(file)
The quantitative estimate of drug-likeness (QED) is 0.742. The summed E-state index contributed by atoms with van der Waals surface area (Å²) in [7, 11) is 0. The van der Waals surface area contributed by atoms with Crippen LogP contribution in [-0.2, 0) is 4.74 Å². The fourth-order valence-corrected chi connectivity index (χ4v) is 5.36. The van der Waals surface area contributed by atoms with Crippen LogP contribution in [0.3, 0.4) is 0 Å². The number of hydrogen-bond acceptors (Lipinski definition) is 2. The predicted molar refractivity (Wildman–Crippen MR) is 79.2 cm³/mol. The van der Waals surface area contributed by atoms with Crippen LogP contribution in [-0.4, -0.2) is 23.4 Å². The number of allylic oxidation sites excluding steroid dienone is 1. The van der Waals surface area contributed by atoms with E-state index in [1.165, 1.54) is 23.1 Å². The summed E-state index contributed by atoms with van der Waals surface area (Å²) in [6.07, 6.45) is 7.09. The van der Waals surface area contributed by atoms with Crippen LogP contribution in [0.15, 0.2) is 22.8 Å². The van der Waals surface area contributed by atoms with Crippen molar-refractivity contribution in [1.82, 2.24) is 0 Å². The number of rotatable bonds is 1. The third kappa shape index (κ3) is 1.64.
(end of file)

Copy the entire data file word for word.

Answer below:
The quantitative estimate of drug-likeness (QED) is 0.742. The summed E-state index contributed by atoms with van der Waals surface area (Å²) in [7, 11) is 0. The van der Waals surface area contributed by atoms with Crippen LogP contribution in [-0.2, 0) is 4.74 Å². The fourth-order valence-corrected chi connectivity index (χ4v) is 5.36. The van der Waals surface area contributed by atoms with Crippen LogP contribution in [0.3, 0.4) is 0 Å². The number of hydrogen-bond acceptors (Lipinski definition) is 2. The predicted molar refractivity (Wildman–Crippen MR) is 79.2 cm³/mol. The van der Waals surface area contributed by atoms with Crippen LogP contribution in [-0.4, -0.2) is 23.4 Å². The number of allylic oxidation sites excluding steroid dienone is 1. The van der Waals surface area contributed by atoms with E-state index in [1.165, 1.54) is 23.1 Å². The summed E-state index contributed by atoms with van der Waals surface area (Å²) in [6.07, 6.45) is 7.09. The van der Waals surface area contributed by atoms with Crippen LogP contribution in [0.15, 0.2) is 22.8 Å². The van der Waals surface area contributed by atoms with Crippen molar-refractivity contribution in [1.82, 2.24) is 0 Å². The number of rotatable bonds is 1. The third kappa shape index (κ3) is 1.64.